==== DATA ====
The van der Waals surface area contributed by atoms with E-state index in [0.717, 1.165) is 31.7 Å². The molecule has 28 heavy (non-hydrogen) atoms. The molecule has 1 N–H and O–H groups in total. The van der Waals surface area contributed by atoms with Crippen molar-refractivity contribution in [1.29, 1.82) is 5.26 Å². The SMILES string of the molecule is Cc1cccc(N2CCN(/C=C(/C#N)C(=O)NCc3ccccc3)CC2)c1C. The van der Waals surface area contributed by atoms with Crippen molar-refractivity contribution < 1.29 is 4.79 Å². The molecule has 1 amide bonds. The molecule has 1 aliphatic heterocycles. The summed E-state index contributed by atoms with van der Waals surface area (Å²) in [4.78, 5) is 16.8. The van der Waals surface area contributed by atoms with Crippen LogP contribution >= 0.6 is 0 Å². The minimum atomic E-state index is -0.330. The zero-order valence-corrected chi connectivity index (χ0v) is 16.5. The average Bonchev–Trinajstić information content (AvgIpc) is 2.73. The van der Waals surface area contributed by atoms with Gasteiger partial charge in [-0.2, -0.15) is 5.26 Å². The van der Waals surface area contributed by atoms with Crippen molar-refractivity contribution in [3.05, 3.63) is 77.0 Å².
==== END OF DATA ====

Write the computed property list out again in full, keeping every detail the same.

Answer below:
The van der Waals surface area contributed by atoms with E-state index in [0.717, 1.165) is 31.7 Å². The molecule has 28 heavy (non-hydrogen) atoms. The molecule has 1 N–H and O–H groups in total. The van der Waals surface area contributed by atoms with Crippen molar-refractivity contribution in [1.29, 1.82) is 5.26 Å². The SMILES string of the molecule is Cc1cccc(N2CCN(/C=C(/C#N)C(=O)NCc3ccccc3)CC2)c1C. The van der Waals surface area contributed by atoms with Crippen molar-refractivity contribution < 1.29 is 4.79 Å². The molecule has 1 amide bonds. The molecule has 1 aliphatic heterocycles. The summed E-state index contributed by atoms with van der Waals surface area (Å²) in [4.78, 5) is 16.8. The van der Waals surface area contributed by atoms with Crippen LogP contribution >= 0.6 is 0 Å². The minimum atomic E-state index is -0.330. The zero-order valence-corrected chi connectivity index (χ0v) is 16.5. The average Bonchev–Trinajstić information content (AvgIpc) is 2.73. The van der Waals surface area contributed by atoms with Gasteiger partial charge in [-0.2, -0.15) is 5.26 Å². The van der Waals surface area contributed by atoms with Crippen molar-refractivity contribution in [3.05, 3.63) is 77.0 Å².